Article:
Porting Code for Pulling Root Certs from Windows Store to Linux -- How Do I Do It?

DragonOsman

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Hi, everyone. First post here.

I have this server code I wrote in C++ a few years ago that I'm trying to enable ALPN and HTTP/2 support in. I've added code for ALPN already. I have code for pulling root certs from the Windows Cert Store in there that I want to port to Linux, but I want to ask: how do I do this?

My current code is here. Here's the full code repo.

The reason I want to do this is that I want to use nghttp2 to handle the HTTP/2 requests but I can't do much without Cygwin or WSL. Their ASIO C++ wrapper has to be enabled with a `./configure` flag or it can't be built, and the proxy server requires Cygwin or WSL to be built too.
 


JasKinasis

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When porting code, or writing portable code, the key thing is to ensure that all library dependencies are portable and available on all platforms that you want your application to support.

The use of Boost in your code is fine. Boost is fully portable.
From a very brief look at your code, the only thing I can see that isn’t portable is the dependency on wincrypt, which is windows only.

So your best bet will probably be to port your application to use OpenSSL, or GnuTLS instead of wincrypt.

OpenSSL and GnuTLS are portable and should work on Windows and Linux.
So it should be fine to fully migrate away from wincrypt.

That should make your codebase about as portable as it ever could be.

Or if you wanted, you could perhaps take the intermediate step of keeping wincrypt in your code for now. And you could use pre-processor macros to separate windows specific code and Linux specific code and perform conditional compilation.

That way your windows version can use wincrypt and your linux version will use OpenSSL, or GnuTLS.

Once you have your Linux build tested and working, you could try removing the wincrypt dependency and all of the conditional compilation stuff and see if the windows build will work with OpenSSL/GnuTLS.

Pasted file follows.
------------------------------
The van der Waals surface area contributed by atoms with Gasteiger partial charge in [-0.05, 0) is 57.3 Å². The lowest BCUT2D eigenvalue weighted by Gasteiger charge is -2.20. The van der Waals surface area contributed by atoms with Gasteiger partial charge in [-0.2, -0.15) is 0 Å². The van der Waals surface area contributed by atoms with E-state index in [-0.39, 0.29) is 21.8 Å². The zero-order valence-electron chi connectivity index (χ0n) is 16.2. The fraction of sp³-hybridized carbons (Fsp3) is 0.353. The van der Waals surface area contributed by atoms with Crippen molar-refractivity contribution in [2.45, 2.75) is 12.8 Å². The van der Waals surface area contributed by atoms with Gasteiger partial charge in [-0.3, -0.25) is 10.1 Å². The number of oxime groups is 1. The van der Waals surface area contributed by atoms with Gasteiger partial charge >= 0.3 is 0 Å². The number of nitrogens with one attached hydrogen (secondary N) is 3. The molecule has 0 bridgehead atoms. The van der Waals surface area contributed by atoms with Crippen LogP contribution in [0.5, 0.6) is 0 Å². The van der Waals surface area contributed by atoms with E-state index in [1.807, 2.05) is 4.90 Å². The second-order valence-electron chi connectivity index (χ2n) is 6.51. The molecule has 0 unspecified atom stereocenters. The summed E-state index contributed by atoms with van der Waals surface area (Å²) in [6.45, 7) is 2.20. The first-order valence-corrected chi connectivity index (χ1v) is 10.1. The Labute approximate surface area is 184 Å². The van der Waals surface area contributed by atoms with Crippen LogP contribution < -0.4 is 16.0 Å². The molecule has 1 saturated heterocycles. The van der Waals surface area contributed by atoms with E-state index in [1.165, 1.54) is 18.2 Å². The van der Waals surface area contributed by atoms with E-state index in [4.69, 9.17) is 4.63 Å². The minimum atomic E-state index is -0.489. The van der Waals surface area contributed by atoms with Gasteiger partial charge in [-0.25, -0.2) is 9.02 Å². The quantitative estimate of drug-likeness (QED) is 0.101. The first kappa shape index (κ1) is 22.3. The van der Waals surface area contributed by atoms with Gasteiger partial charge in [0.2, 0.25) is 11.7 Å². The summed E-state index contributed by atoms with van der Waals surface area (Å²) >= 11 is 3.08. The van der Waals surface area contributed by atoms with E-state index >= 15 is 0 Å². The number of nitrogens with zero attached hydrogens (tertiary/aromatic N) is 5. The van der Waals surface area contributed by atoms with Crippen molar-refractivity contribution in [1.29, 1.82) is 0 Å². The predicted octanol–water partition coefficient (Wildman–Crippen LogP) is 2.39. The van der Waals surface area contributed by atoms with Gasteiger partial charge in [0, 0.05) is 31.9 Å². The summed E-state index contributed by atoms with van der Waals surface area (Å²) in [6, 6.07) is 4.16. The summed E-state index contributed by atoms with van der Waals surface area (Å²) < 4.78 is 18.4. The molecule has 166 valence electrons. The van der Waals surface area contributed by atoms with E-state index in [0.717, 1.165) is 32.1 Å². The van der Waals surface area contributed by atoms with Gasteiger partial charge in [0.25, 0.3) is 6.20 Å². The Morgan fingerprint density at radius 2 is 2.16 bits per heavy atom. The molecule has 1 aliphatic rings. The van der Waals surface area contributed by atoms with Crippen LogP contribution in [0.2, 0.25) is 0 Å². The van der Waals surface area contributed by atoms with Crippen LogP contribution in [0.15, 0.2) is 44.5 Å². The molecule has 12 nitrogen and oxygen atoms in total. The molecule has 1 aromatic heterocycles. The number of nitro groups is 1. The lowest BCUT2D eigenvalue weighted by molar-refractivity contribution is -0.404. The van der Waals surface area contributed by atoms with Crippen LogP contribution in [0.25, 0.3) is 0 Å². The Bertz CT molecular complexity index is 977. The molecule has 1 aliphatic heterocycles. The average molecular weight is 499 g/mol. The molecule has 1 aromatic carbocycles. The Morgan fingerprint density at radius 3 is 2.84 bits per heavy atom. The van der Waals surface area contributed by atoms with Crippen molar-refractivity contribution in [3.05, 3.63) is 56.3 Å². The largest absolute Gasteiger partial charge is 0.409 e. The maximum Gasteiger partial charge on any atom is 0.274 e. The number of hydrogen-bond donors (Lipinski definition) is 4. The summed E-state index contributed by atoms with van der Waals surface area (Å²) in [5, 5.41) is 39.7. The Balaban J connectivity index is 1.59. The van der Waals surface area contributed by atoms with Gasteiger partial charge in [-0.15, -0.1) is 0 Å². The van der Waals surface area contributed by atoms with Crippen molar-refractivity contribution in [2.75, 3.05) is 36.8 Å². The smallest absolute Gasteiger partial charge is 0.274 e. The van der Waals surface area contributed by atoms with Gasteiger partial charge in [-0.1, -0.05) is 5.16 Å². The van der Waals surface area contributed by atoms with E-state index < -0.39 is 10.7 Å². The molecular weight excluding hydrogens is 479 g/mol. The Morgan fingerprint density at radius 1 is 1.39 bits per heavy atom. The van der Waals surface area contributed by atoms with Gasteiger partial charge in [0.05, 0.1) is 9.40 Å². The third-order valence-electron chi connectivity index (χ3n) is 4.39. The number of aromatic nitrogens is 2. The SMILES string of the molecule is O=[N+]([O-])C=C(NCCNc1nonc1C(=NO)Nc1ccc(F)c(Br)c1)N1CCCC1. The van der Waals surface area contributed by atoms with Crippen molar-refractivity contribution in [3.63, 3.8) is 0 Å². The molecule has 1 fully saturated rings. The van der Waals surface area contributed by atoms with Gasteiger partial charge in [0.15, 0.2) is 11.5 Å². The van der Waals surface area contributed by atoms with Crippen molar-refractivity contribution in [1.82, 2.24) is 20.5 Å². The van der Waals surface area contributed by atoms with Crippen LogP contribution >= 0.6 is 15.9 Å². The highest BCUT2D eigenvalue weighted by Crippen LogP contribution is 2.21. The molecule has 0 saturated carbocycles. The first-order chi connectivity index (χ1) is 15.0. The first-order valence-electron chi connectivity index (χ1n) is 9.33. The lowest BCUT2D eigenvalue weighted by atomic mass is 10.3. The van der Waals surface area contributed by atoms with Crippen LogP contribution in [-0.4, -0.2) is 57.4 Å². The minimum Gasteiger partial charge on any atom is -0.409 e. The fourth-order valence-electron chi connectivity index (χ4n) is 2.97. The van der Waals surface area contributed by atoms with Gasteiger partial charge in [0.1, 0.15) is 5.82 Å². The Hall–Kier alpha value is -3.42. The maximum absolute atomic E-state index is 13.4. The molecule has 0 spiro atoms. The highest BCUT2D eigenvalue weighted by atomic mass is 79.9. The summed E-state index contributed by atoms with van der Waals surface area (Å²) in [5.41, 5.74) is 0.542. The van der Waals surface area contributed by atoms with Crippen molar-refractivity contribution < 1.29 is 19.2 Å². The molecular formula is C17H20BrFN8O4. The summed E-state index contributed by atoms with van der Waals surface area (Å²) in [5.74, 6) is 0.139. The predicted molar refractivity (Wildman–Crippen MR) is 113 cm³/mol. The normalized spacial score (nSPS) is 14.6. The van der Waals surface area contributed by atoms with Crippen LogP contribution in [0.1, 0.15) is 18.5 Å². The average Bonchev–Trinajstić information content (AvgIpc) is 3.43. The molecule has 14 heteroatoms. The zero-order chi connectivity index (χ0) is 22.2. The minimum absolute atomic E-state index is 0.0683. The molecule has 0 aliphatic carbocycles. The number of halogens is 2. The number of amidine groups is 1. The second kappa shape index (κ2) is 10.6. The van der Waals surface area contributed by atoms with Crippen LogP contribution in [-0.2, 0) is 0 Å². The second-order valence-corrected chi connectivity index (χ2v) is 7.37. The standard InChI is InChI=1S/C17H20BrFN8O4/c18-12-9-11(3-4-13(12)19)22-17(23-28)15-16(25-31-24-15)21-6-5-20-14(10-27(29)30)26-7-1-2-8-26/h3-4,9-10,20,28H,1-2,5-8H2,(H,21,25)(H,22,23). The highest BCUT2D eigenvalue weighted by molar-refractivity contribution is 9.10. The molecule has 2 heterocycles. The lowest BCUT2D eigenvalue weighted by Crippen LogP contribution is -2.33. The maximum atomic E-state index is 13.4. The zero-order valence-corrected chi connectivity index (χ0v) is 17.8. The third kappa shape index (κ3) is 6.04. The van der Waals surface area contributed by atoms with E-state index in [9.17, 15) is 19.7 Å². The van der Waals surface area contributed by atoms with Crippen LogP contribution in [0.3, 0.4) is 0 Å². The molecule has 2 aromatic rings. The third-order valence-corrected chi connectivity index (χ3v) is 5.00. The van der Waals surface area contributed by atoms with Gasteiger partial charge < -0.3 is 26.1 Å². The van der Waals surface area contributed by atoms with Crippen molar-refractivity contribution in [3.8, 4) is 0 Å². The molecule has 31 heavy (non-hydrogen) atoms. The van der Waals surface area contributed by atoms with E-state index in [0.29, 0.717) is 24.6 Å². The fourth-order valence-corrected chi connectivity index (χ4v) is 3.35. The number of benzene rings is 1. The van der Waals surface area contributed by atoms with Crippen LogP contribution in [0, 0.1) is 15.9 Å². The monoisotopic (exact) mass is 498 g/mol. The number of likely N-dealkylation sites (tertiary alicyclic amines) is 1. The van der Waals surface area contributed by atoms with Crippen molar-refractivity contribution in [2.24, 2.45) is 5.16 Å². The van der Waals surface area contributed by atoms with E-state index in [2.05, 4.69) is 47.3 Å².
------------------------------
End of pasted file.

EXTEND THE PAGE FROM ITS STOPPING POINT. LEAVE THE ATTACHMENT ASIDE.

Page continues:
It should just work though. So taking the conditional compilation route might be unnecessary. However, if you do take that route and OpenSSL/GnuTLS do not play nicely in windows, you can always revert your codebase back to the conditional compilation version.

Personally, I’d imagine that completely removing the wincrypt dependency will be fine. As I said earlier, it will instantly make your application more portable. And should build and run on any supported platform.

But you could take the more cautious route and use conditional compilation at first, whilst trying to get your Linux version running. And then try to remove the dependency on wincrypt and the conditional compilation later.
Completely up to you!

I’m not familiar with wincrypt though, so you’ll have to take a look at OpenSSL and GnuTLS and try to work out how to swap out the wincrypt calls with equivalent calls from one of the other libraries.

Likewise, I’m not familiar with nghttp2!
 
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DragonOsman

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Thanks for the advice.

Don't you at least know what OpenSSL functions are for pulling root certs from the root cert store? The wincrypt-specific code I have is for doing that, after all.

I think it'd be simpler to just use OpenSSL instead of going the conditional compilation route.
 

JasKinasis

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Thanks for the advice.

Don't you at least know what OpenSSL functions are for pulling root certs from the root cert store? The wincrypt-specific code I have is for doing that, after all.

I think it'd be simpler to just use OpenSSL instead of going the conditional compilation route.

Unfortunately, I have no idea. I haven’t really done anything much with SSL. I’ve spent the last 15 years working on desktop CAD applications in C++. I built and maintained some server side applications/micro services at a previous job that probably used SSL, but that was a long time ago!
 
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DragonOsman

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I hope someone has knowledge of the Linux crypto API for this, as it seems I'll have to write conditional compilation code with #if directives after all.

So yeah, how do I do this in Linux? Someone please help. Thanks.
 

f33dm3bits

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So yeah, how do I do this in Linux? Someone please help. Thanks.
Linux systems have a package with the root certificates in it, for example on my Fedora system it's called "ca-certificates". I don't know how to program but I would think you should be able to grab them from there from within your C++ code.
Code:
Name         : ca-certificates
Version      : 2022.2.54
Release      : 1.2.fc36
Architecture : noarch
Size         : 2.2 M
Source       : ca-certificates-2022.2.54-1.2.fc36.src.rpm
Repository   : @System
From repo    : updates
Summary      : The Mozilla CA root certificate bundle
URL          : https://fedoraproject.org/wiki/CA-Certificates
License      : Public Domain
Description  : This package contains the set of CA certificates chosen by the
             : Mozilla Foundation for use with the Internet PKI.
The two bundles are located here on Fedora and when that packages is updated so are the CA certificates.
Code:
/etc/pki/tls/certs/ca-bundle.crt
/etc/pki/tls/certs/ca-bundle.trust.crt
 
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